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Computational Analysis of SARS-CoV-2 and SARS-Like Coronavirus Diversity in Human, Bat and Pangolin Populations.
Viruses. 2020 12 30; 13(1)V

Abstract

In 2019, a novel coronavirus, SARS-CoV-2/nCoV-19, emerged in Wuhan, China, and has been responsible for the current COVID-19 pandemic. The evolutionary origins of the virus remain elusive and understanding its complex mutational signatures could guide vaccine design and development. As part of the international "CoronaHack" in April 2020, we employed a collection of contemporary methodologies to compare the genomic sequences of coronaviruses isolated from human (SARS-CoV-2; n = 163), bat (bat-CoV; n = 215) and pangolin (pangolin-CoV; n = 7) available in public repositories. We have also noted the pangolin-CoV isolate MP789 to bare stronger resemblance to SARS-CoV-2 than other pangolin-CoV. Following de novo gene annotation prediction, analyses of gene-gene similarity network, codon usage bias and variant discovery were undertaken. Strong host-associated divergences were noted in ORF3a, ORF6, ORF7a, ORF8 and S, and in codon usage bias profiles. Last, we have characterised several high impact variants (in-frame insertion/deletion or stop gain) in bat-CoV and pangolin-CoV populations, some of which are found in the same amino acid position and may be highlighting loci of potential functional relevance.

Authors+Show Affiliations

Institute of Biological, Environmental and Rural Sciences, Aberystwyth University, WalesWales SY3 3FL, UK.The Roslin Institute, Royal (Dick) School of Veterinary Studies, University of Edinburgh, Easter Bush, Midlothian EH25 9RG, UK.The Roslin Institute, Royal (Dick) School of Veterinary Studies, University of Edinburgh, Easter Bush, Midlothian EH25 9RG, UK.

Pub Type(s)

Journal Article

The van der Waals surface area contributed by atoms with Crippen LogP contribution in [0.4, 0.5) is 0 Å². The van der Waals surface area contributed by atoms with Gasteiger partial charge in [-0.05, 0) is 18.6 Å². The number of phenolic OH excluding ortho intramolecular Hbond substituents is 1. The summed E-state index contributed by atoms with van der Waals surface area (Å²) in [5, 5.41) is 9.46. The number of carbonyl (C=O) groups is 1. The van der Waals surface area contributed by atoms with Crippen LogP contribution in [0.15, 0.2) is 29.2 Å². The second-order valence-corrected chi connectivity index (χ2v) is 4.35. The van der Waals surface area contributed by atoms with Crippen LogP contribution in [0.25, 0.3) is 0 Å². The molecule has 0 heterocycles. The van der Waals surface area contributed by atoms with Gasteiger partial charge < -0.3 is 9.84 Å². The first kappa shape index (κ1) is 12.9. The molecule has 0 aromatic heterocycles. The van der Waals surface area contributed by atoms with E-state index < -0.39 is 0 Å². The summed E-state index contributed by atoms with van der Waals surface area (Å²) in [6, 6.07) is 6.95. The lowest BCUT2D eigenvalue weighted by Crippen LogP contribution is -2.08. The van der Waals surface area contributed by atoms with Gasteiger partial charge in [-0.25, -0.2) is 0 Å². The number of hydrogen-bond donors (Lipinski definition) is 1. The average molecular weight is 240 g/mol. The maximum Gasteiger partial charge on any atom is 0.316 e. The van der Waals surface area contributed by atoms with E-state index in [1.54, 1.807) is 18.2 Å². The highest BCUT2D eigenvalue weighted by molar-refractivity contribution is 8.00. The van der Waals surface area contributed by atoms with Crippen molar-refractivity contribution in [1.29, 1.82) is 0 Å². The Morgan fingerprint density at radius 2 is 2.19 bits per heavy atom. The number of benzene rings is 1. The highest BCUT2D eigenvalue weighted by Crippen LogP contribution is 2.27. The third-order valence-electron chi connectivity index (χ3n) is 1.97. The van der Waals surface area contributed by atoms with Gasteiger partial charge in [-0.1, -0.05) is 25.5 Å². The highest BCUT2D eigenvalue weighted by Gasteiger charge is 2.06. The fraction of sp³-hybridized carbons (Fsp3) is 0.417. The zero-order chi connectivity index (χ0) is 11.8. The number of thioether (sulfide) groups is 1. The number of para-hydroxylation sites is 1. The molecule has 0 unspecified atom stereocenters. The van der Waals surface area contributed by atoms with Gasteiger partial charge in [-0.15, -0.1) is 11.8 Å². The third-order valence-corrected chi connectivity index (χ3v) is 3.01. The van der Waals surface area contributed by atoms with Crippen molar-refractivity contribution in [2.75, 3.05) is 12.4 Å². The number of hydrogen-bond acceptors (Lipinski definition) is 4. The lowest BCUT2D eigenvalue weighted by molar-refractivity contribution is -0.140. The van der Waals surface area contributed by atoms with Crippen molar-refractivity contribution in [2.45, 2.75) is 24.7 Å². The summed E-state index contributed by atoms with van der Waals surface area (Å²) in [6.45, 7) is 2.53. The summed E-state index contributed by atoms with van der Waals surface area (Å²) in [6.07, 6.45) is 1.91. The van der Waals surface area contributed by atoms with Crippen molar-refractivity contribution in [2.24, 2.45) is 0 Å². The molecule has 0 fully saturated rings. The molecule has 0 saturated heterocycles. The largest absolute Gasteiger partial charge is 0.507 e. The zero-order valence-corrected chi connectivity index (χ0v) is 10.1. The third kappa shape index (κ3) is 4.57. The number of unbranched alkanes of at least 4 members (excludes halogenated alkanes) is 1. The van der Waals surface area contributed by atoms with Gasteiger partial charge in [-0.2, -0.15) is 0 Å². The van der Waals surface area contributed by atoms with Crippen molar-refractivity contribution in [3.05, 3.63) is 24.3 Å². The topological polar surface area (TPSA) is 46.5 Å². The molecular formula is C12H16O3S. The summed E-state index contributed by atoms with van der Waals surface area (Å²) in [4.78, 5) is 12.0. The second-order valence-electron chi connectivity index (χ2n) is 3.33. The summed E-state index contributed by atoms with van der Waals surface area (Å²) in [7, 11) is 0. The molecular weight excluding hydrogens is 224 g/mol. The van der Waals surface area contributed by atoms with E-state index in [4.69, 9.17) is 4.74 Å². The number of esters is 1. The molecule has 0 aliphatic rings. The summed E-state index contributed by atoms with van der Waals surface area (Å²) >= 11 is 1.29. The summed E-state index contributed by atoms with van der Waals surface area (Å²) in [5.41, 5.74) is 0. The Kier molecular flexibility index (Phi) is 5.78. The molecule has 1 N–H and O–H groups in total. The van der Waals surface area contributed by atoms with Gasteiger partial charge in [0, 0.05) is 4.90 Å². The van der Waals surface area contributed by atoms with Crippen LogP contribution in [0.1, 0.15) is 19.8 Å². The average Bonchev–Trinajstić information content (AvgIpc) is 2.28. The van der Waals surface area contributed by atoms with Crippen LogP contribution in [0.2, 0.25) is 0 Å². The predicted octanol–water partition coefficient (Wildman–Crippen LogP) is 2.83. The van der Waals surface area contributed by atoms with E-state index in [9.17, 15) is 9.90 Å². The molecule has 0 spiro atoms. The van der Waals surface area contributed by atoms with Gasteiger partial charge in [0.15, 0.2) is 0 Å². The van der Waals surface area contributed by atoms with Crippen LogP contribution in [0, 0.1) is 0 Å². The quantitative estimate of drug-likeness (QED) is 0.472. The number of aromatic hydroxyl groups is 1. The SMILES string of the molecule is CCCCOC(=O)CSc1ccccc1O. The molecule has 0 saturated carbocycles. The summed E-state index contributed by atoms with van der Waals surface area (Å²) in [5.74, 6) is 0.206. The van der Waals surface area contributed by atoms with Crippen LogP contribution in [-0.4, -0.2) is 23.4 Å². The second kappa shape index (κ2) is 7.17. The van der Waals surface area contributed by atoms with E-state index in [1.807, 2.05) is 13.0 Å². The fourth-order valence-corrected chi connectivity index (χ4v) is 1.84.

Research Support, Non-U.S. Gov't

Language

eng

PubMed ID

33396801

Citation

Dimonaco, Nicholas J., et al. "Computational Analysis of SARS-CoV-2 and SARS-Like Coronavirus Diversity in Human, Bat and Pangolin Populations." Viruses, vol. 13, no. 1, 2020.
Dimonaco NJ, Salavati M, Shih BB. Computational Analysis of SARS-CoV-2 and SARS-Like Coronavirus Diversity in Human, Bat and Pangolin Populations. Viruses. 2020;13(1).
Dimonaco, N. J., Salavati, M., & Shih, B. B. (2020). Computational Analysis of SARS-CoV-2 and SARS-Like Coronavirus Diversity in Human, Bat and Pangolin Populations. Viruses, 13(1). https://doi.org/10.3390/v13010049
Dimonaco NJ, Salavati M, Shih BB. Computational Analysis of SARS-CoV-2 and SARS-Like Coronavirus Diversity in Human, Bat and Pangolin Populations. Viruses. 2020 12 30;13(1) PubMed PMID: 33396801.
* Article titles in AMA citation format should be in sentence-case
TY - JOUR T1 - Computational Analysis of SARS-CoV-2 and SARS-Like Coronavirus Diversity in Human, Bat and Pangolin Populations. AU - Dimonaco,Nicholas J, AU - Salavati,Mazdak, AU - Shih,Barbara B, Y1 - 2020/12/30/ PY - 2020/12/03/received PY - 2020/12/21/revised PY - 2020/12/22/accepted PY - 2021/1/5/entrez PY - 2021/1/6/pubmed PY - 2021/1/20/medline KW - codon usage KW - coronavirus KW - hackathon KW - host-associated divergences KW - variant discovery JF - Viruses JO - Viruses VL - 13 IS - 1 N2 - In 2019, a novel coronavirus, SARS-CoV-2/nCoV-19, emerged in Wuhan, China, and has been responsible for the current COVID-19 pandemic. The evolutionary origins of the virus remain elusive and understanding its complex mutational signatures could guide vaccine design and development. As part of the international "CoronaHack" in April 2020, we employed a collection of contemporary methodologies to compare the genomic sequences of coronaviruses isolated from human (SARS-CoV-2; n = 163), bat (bat-CoV; n = 215) and pangolin (pangolin-CoV; n = 7) available in public repositories. We have also noted the pangolin-CoV isolate MP789 to bare stronger resemblance to SARS-CoV-2 than other pangolin-CoV. Following de novo gene annotation prediction, analyses of gene-gene similarity network, codon usage bias and variant discovery were undertaken. Strong host-associated divergences were noted in ORF3a, ORF6, ORF7a, ORF8 and S, and in codon usage bias profiles. Last, we have characterised several high impact variants (in-frame insertion/deletion or stop gain) in bat-CoV and pangolin-CoV populations, some of which are found in the same amino acid position and may be highlighting loci of potential functional relevance. SN - 1999-4915 UR - https://www.unboundmedicine.com/medline/citation/33396801/Computational_Analysis_of_SARS_CoV_2_and_SARS_Like_Coronavirus_Diversity_in_Human_Bat_and_Pangolin_Populations_ DB - PRIME DP - Unbound Medicine ER -